I kind of skimmed over the behaviour tree stuff, because it apparently assumes previous familiarity with their system, and I haven't spent much thought on this general area yet...
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Postby mh » Sun Sep 12, 2010 7:04 pm

Agreed with most of the above, although I haven't analysed it or the original points in much detail yet. All the same though, I can't help thinking that a game that achieves what it sets out to do is successful on it's own terms, and that the market is a lowest common denominator anyway.

What annoyed me about something like Half Life AI (to change things a little) was that it was so damn repeated. Remeber when the black ops ninja-like guys attacked? The first time you were pinned down behind a crate and they were circling around you, trying to flush you out with grenades, and so on? The first time that happened it was cool. The second time I thought "oh, this again". The third time I said "fuck it" and god-moded through. The fourth time it didn't even bother me because I had left god mode on.

That's not enjoyable, where's the player reward in that? Contrast with the set-piece in Doom 3 where the floor dops, you get the Berserker, and about 30 dumb zombies come at you. It's silly, it's contrived, there's no AI to speak of, but mowing through a room full of the lowest enemy class while invincible gave immense player satisfaction.

So I suppose the point is that AI designers should always always always keep this one question in the back of their minds: "how is this going to help the player enjoy the game more?" If AI isn't working towards that goal - within the parameters of the game - then it's failed, no matter how realistic or life-like it might be.
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Postby frag.machine » Sun Sep 12, 2010 9:44 pm

@mh: I liked the Half Life AI in general. The ninja girls weren't the most challenging, but since they weren't so frequent, it was okay.
The army squads were pretty good, though.

@Sajt: yeah, more hitpoints == better illusion of AI maybe work in the dumbed down world of Halo and other console games, but this is a flawed concept from the start. Otherwise, Shub Niggurath is the smartest monster in Quake. :D

In general, I'd be happy with Quake monsters that don't need to do wall hug to find you, and that don't shoot each other so frequently.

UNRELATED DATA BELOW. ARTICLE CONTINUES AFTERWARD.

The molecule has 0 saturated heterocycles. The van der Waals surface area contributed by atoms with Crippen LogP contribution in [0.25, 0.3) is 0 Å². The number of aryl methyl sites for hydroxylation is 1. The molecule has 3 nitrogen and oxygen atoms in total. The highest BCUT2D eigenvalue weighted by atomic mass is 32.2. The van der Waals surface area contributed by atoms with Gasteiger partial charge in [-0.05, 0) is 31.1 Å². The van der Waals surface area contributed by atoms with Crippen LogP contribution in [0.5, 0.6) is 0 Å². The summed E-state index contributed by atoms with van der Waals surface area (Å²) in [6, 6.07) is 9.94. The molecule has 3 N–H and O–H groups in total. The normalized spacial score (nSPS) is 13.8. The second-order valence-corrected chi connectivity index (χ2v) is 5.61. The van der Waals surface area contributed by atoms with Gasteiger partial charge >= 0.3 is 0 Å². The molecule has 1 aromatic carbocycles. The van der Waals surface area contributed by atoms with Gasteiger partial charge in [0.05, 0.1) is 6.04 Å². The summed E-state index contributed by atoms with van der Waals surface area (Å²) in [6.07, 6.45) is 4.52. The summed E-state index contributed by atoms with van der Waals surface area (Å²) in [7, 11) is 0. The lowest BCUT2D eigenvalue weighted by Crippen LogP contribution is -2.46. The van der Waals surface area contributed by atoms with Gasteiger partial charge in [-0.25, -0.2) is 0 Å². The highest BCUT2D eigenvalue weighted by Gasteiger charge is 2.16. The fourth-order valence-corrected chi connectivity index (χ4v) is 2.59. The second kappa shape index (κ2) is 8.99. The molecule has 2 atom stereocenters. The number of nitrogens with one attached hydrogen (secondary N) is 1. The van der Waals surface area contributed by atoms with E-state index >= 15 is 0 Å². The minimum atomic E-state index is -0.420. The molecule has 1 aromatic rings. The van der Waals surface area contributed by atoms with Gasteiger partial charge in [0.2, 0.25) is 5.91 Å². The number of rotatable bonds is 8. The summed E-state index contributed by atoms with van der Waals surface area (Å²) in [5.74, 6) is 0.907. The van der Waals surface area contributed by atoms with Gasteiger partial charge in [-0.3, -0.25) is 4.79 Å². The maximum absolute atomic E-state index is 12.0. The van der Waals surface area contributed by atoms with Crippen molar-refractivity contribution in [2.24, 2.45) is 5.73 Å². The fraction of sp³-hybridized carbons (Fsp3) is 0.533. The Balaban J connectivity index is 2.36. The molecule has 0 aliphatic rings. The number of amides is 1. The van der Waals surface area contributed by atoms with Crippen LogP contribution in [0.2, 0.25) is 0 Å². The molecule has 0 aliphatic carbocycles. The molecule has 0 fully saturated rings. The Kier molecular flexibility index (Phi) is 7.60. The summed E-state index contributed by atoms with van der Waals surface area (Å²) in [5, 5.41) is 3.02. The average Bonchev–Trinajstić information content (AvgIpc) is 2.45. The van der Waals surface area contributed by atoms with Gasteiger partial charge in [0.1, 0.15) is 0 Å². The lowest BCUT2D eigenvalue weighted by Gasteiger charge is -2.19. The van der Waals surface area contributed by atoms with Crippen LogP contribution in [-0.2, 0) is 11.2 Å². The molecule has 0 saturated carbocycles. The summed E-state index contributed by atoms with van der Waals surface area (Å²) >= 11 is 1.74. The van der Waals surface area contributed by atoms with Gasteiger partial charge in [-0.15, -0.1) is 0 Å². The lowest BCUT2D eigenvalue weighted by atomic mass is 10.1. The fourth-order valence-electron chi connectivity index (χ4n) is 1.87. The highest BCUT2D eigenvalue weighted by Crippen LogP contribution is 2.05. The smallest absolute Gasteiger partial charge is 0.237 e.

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Postby mankrip » Sun Sep 12, 2010 11:52 pm

The monster infighting actually happens a lot less in Quake than in Doom, and is a feature that not only makes the available gameplay strategies more diverse (getting the monsters to kill each other may take more time than killing them directly, but it allows us to economize our own ammo), but also gives them more personality, since it gets pretty obvious that they're so angry and insane that they won't forgive anything, not even from their own mates.

The AI in Half-Life can really get pretty annoying. It works great for when the scenery gives us some tactical options that requires some thinking to beat them, but it's very, very annoying when our only option is to crawl as slow as possible to not let more than a few pixels of their head shows up for us to shoot them with the sniper. By the last stage I got so bored of crawling all the time that I cheated through the rest of the game. Soldier of Fortune and Turok 2 also suffers from this "crawling-to-snipe syndrome".

I may suck at aiming, but having that as the only tactical option for people who can't aim like a bot is ridiculous. I'm a lot better moving than shooting, maybe that's why I prefer Sauerbraten over any other FPS online; it's the only one I can always have a good time with, even if I'm on the bottom of the scoreboard.

About Sajt's comment on #4, I think that the way to prevent obvious behaviors from getting predictable is to only make them obvious after their actions has been taken. This way the player can still learn why he lost when he's beaten, and in doing so the player may perceive and understand how the different reactions of the AI works, but he still won't have means to predict which of those possible reactions the AI will choose to do next time.